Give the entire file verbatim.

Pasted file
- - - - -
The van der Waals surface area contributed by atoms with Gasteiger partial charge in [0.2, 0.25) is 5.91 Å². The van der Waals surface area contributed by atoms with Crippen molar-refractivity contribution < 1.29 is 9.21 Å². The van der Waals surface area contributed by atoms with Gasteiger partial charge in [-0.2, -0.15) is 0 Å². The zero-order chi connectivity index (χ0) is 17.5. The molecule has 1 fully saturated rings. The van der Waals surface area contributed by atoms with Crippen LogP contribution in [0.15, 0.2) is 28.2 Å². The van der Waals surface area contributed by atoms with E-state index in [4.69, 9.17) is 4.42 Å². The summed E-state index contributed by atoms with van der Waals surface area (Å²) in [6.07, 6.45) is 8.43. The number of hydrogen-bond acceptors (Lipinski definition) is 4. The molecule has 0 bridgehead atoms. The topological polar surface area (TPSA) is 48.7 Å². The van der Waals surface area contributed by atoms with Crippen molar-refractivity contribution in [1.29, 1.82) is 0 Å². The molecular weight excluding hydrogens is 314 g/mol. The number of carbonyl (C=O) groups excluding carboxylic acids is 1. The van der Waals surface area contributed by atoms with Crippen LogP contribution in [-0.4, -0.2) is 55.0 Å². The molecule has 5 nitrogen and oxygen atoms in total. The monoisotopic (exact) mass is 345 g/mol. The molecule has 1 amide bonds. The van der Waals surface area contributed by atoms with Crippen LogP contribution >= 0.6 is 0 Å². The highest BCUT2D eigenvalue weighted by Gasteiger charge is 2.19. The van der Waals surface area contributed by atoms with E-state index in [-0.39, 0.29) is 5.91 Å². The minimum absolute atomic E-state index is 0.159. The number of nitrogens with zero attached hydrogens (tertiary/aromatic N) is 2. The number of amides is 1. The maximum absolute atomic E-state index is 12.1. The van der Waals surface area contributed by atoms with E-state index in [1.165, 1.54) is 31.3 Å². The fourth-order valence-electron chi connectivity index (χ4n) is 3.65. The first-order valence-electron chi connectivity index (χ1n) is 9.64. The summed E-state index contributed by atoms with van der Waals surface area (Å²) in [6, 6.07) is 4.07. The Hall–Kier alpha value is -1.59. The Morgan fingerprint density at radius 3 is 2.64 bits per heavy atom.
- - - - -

The van der Waals surface area contributed by atoms with Gasteiger partial charge in [0.2, 0.25) is 5.91 Å². The van der Waals surface area contributed by atoms with Crippen molar-refractivity contribution < 1.29 is 9.21 Å². The van der Waals surface area contributed by atoms with Gasteiger partial charge in [-0.2, -0.15) is 0 Å². The zero-order chi connectivity index (χ0) is 17.5. The molecule has 1 fully saturated rings. The van der Waals surface area contributed by atoms with Crippen LogP contribution in [0.15, 0.2) is 28.2 Å². The van der Waals surface area contributed by atoms with E-state index in [4.69, 9.17) is 4.42 Å². The summed E-state index contributed by atoms with van der Waals surface area (Å²) in [6.07, 6.45) is 8.43. The number of hydrogen-bond acceptors (Lipinski definition) is 4. The molecule has 0 bridgehead atoms. The topological polar surface area (TPSA) is 48.7 Å². The van der Waals surface area contributed by atoms with Crippen molar-refractivity contribution in [1.29, 1.82) is 0 Å². The molecular weight excluding hydrogens is 314 g/mol. The number of carbonyl (C=O) groups excluding carboxylic acids is 1. The van der Waals surface area contributed by atoms with Crippen LogP contribution in [-0.4, -0.2) is 55.0 Å². The molecule has 5 nitrogen and oxygen atoms in total. The monoisotopic (exact) mass is 345 g/mol. The molecule has 1 amide bonds. The van der Waals surface area contributed by atoms with Crippen LogP contribution >= 0.6 is 0 Å². The highest BCUT2D eigenvalue weighted by Gasteiger charge is 2.19. The van der Waals surface area contributed by atoms with E-state index in [-0.39, 0.29) is 5.91 Å². The minimum absolute atomic E-state index is 0.159. The number of nitrogens with zero attached hydrogens (tertiary/aromatic N) is 2. The number of amides is 1. The maximum absolute atomic E-state index is 12.1. The van der Waals surface area contributed by atoms with E-state index in [1.165, 1.54) is 31.3 Å². The fourth-order valence-electron chi connectivity index (χ4n) is 3.65. The first-order valence-electron chi connectivity index (χ1n) is 9.64. The summed E-state index contributed by atoms with van der Waals surface area (Å²) in [6, 6.07) is 4.07. The Hall–Kier alpha value is -1.59. The Morgan fingerprint density at radius 3 is 2.64 bits per heavy atom.